Weaver on Mook claiming Russians were behind DNC e-mail leak: [TAPPER]Robby Mook, the campaign - the campaign manager for Hillary Clinton was on the show.  You heard him say there needs to be repercussions.  He wouldn't go into detail.  But he also said that this was the fault of, according to the experts that he was citing, Russians.  Russians hacking into the DNC, Russians giving the e-mails, presumably, to WikiLeaks.  And his suggestion was that Russians were doing this to undermine Hillary Clinton, to help Donald trump.  There wasn't a lot of evidence there, just a lot of reference to experts saying this.  What's your take?  [WEAVER] Well, if that is clearly the case, that's an issue that has to be dealt with.  If there was some kind of collusion between the Trump campaign and Russian intelligence or Russian hackers, that clearly has to be dealt with.  But that doesn't get away from the fact that the substance of these e-mails shows that the DNC was clearly putting its finger on the scale against Senator Sanders.  And I mean, it does - it raises other issues.  Why is the DNC's system so fragile that these people can hack into it?  You know, this whole data breach issue where we complained about how the firewall of the DNC had just fallen down, I mean, this is another example of mismanagement over there when you have an internet system that is so fragile that these guys can just come in and take what they want.

FULL TRANSCRIPT

THIS IS A RUSH FDCH TRANSCRIPT. THIS COPY MAY NOT BE IN ITS FINAL FORM AND MAY BE UPDATED.

JAKE TAPPER, CNN ANCHOR:  Joining me live here is Jeff Weaver, campaign manager for Bernie Sanders' campaign.

 

Jeff ,always good to see you.

 

JEFF WEAVER, BERNIE SANDERS CAMPAIGN MANAGER:  Thanks, Jake.

 

TAPPER:  I'm - I don't know about you, but these e-mails are pretty stunning.

 

WEAVER:  They are stunning.  And it's very, very disappointing that you see, in black and white, how top officials at the DNC were plotting to put negative stories out about Senator Sanders, about how they planned to attack him on his religion.  It's really - I mean, that's just not what the Democratic Party is about.

 

TAPPER:  The chief financial officer, Tom Marshall, I think is his name, was the one talking about the religion, and whether Bernie was Jewish or believed in God, or was an atheist or whatever, and how that might help Hillary, presumably, win voters in Kentucky and West Virginia.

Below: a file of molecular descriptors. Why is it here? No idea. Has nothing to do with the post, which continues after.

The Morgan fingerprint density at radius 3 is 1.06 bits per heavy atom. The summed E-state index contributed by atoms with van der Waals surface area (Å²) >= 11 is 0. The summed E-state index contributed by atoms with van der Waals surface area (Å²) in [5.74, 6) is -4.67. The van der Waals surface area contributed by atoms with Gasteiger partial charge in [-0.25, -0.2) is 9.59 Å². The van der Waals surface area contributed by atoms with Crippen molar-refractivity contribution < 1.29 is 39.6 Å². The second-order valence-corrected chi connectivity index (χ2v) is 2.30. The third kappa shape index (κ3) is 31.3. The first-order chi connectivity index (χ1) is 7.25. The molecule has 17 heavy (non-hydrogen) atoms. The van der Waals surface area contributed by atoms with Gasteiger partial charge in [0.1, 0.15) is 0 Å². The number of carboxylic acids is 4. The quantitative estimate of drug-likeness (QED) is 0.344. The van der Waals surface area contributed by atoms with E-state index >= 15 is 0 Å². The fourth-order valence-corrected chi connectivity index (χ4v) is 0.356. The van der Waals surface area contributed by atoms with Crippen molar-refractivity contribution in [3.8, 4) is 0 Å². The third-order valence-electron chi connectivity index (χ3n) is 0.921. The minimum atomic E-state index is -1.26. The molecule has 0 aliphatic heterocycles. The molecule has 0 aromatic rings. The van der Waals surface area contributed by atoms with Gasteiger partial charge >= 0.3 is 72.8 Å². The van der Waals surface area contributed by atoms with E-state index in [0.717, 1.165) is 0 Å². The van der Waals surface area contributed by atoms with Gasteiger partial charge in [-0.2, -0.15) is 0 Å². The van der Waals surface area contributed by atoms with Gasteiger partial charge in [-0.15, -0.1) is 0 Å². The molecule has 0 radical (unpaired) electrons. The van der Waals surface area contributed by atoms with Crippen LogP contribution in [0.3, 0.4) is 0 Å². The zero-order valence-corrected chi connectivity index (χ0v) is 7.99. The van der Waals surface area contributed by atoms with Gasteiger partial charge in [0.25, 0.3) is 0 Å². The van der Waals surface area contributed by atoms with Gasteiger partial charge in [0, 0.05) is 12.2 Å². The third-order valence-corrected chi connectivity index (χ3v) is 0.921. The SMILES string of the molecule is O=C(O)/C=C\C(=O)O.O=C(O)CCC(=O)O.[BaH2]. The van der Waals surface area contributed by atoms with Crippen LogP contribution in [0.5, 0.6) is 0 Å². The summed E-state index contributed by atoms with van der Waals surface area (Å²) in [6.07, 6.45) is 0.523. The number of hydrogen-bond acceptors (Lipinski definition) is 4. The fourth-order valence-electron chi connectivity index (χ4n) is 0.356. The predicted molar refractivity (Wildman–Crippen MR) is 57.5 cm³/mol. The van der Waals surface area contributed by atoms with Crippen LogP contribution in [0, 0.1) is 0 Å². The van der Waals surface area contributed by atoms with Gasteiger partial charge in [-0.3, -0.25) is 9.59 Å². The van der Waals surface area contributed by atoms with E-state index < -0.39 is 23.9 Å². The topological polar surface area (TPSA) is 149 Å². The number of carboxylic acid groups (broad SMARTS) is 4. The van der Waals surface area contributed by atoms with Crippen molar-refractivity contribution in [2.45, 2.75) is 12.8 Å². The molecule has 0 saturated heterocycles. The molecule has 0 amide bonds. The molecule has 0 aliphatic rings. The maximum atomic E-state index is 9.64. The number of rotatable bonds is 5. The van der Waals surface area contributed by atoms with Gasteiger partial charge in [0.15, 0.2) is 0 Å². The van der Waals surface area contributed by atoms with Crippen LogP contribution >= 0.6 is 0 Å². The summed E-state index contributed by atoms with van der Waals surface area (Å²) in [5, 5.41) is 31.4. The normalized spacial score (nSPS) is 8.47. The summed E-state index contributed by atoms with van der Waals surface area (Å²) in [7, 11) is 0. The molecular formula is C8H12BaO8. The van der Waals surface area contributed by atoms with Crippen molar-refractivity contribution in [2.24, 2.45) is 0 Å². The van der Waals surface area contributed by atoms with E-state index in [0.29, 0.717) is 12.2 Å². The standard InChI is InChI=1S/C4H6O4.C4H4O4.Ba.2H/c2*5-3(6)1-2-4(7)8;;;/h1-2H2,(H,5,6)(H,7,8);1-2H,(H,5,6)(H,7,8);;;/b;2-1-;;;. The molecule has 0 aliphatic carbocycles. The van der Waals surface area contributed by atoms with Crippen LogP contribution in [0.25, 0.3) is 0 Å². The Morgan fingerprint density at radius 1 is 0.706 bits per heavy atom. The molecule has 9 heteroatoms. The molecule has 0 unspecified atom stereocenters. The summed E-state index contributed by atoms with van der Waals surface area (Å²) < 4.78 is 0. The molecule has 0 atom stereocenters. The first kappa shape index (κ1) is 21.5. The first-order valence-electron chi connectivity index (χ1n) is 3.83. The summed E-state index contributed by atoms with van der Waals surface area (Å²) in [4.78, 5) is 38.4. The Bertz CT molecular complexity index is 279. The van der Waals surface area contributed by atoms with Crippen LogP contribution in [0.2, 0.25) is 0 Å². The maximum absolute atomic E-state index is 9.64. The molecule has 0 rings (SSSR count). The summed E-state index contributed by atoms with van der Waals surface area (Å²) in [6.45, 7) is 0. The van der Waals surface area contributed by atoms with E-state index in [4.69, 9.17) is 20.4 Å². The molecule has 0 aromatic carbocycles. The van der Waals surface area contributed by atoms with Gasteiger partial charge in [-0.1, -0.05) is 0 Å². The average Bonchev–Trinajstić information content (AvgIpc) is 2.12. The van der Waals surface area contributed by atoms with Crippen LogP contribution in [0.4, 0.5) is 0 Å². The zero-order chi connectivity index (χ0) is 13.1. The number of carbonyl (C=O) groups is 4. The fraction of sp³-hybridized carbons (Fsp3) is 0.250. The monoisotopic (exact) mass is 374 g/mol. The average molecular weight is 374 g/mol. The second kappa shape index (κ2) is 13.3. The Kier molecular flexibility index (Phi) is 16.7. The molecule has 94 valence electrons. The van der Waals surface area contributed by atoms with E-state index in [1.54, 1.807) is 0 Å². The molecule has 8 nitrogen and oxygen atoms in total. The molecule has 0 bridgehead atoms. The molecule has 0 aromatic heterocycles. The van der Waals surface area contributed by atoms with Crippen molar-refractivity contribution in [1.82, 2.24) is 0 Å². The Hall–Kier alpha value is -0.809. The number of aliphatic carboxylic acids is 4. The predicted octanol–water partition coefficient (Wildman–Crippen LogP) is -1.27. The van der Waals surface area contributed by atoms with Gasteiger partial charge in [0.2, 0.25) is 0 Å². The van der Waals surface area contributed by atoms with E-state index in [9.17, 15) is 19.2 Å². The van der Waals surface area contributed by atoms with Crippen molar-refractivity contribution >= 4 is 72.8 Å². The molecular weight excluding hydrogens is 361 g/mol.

WEAVER:  Right.

 

TAPPER:  Is there any evidence that any of these plots actually went to were reporters and were pitched as stories?

 

WEAVER:  Well, it's hard to know, because, as you know, a lot of time reporters get off the record documents and they're loath to give up their sources.  So it's difficult to document when these things happen.

 

But what is really very disturbing is that you had not only the CFO but you had the top staffer at the DNC, Amy Dacey, responding to that whole chain with the word, "Amen."  So it was clearly from the top - you know, all the top people were involved and it's very disappointing.

 

And I think, you know, it's great that Debbie Wasserman Schultz is not going to be speaking here, but, look, we saw in the Republican convention, we spent 48 hours with a drip, drip, drip as they refused to deal with the fact that Mrs. Trump had obviously lifted some lines from Michelle Obama's speech.  I think that we should show, as Democrats, that we're more mature than that.  There's obviously a problem here.  Someone should resign.  It should be - Debbie Wasserman Schultz should resign.  Maybe some staffers should resign.  We're just going to pull the Band-aid off this, get past it.  I mean, there's likely to be more e-mails released in the next couple days, and I'm sure there other time periods in the campaign - which you're aware of, like the data breach time period - where there was a lot of tension.  I'm sure those e-mails will be even worse.